When the Tulsa Philharmonic went out of business, the Tulsa Symphony Orchestra was formed with one goal in mind: to bring music into the community.
For 14 years, the Symphony has been making music in the concert hall, in the soup kitchen, in elementary schools, and in nursing homes across the city.
“It’s not just an orchestra, it’s a community service organization,” Symphony executive director Keith C. Elder said. “We have a unique governance model that allows the orchestra to be nimble and provide music where it’s necessary and important.”
One such place is in schools. With fine arts funding being cut, nearly one in three students in Oklahoma don’t have access to music or visual arts classes. That’s why the Tulsa Symphony Orchestra works to bring music back into schools.
Through the Link Up program, where the Symphony partners with Carnegie Hall to teach elementary school students to sing and play the recorder in the classroom. The students then perform with the Symphony from their seats in the concert halls.
“We go to 15 different school districts across Oklahoma and reach 20,000 third, fourth, and fifth graders,” Elder said. “We play 13 concerts over seven days. It’s a pretty amazing program.”
The Symphony also offers students “Symphony by the Sea,” a field trip opportunity to the Oklahoma Aquarium, where part of the Symphony partners with the Oklahoma Aquarium and plays for the group. The Tulsa Symphony Orchestra also partners with the Rosa Parks Early Childhood Education Center in the Union School District to offer musical exposure to three- and four-year-old children.
Elder said the Symphony is also implementing a pilot program for older students called Step Up, similar to Link Up but using the music of John Williams.
The Tulsa Symphony Orchestra doesn’t just take music to schools — it works to bring it to the city’s vulnerable populations. It offers discounted tickets for veterans, and its Heart Strings program brings symphony members to perform in the Jack C. Montgomery VA Medical Center,Iron Gate , and LIFE Senior Services.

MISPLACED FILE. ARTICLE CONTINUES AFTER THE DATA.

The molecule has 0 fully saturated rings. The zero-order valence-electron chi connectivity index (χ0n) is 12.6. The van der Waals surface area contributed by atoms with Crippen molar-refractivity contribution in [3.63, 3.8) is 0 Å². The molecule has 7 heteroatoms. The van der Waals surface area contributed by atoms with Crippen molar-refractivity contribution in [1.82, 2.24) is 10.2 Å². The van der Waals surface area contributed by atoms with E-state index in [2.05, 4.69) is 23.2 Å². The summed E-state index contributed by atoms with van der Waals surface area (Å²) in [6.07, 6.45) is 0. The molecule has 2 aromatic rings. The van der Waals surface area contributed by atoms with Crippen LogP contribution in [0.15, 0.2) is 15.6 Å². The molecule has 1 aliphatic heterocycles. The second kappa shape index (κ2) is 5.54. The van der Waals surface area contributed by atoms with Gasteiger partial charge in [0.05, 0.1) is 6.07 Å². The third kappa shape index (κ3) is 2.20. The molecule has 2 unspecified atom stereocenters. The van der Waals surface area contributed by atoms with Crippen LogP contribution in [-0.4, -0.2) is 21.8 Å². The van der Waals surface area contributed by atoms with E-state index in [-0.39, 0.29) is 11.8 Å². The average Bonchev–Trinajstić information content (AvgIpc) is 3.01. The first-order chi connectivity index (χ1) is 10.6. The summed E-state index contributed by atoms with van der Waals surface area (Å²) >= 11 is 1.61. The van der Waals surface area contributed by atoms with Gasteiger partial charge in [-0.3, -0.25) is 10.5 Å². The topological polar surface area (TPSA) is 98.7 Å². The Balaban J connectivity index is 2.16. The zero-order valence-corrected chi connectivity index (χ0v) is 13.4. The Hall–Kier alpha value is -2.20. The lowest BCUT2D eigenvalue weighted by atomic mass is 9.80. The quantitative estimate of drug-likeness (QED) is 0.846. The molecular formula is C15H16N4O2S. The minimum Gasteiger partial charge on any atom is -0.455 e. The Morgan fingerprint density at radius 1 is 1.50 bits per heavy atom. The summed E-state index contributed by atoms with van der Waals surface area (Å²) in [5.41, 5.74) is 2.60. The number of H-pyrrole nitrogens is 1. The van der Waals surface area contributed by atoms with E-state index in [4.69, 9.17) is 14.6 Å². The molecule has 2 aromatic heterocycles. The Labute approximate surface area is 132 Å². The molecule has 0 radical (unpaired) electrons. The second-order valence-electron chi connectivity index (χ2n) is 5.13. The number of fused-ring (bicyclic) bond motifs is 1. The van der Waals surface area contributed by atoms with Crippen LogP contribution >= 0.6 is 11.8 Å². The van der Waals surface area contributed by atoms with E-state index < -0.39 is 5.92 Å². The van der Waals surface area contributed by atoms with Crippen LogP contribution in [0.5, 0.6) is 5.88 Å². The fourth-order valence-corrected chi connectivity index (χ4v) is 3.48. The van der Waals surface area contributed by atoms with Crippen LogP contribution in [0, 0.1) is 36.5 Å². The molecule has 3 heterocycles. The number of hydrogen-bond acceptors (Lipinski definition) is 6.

“Heart Strings is basically where we do concerts in places that need the healing power of music,” Elder said. “We’re also doing a program called Creative Aging, which is where we take Link Up and use it in assisted living homes. Studies are coming out about how important music is to cognitive retention for seniors, and we want to help with that.”
So, how can you support the Tulsa Symphony Orchestra?
Become a Subscriber. The Tulsa Symphony announces the new 2020/2021 season in February, when subscriptions will be available for purchase.
Donate. The Tulsa Symphony Orchestra is a 501(c)3 organization, so all donations are tax-deductible. For more information and to donate, visit tulsasymphony.org/donate.
Buy a Sampler. The Tulsa Symphony offers a custom 3-concert package – to see Star Wars in Concert, no less – for only $99.
Your donation and subscription dollars keep the music flowing into the community.
“It’s so important for a community to have music that’s accessible,” Elder said. “We play Star Wars, we play the Nutcracker, we play Harry Potter and the music of Arlo Guthrie. There’s a little something for everybody.”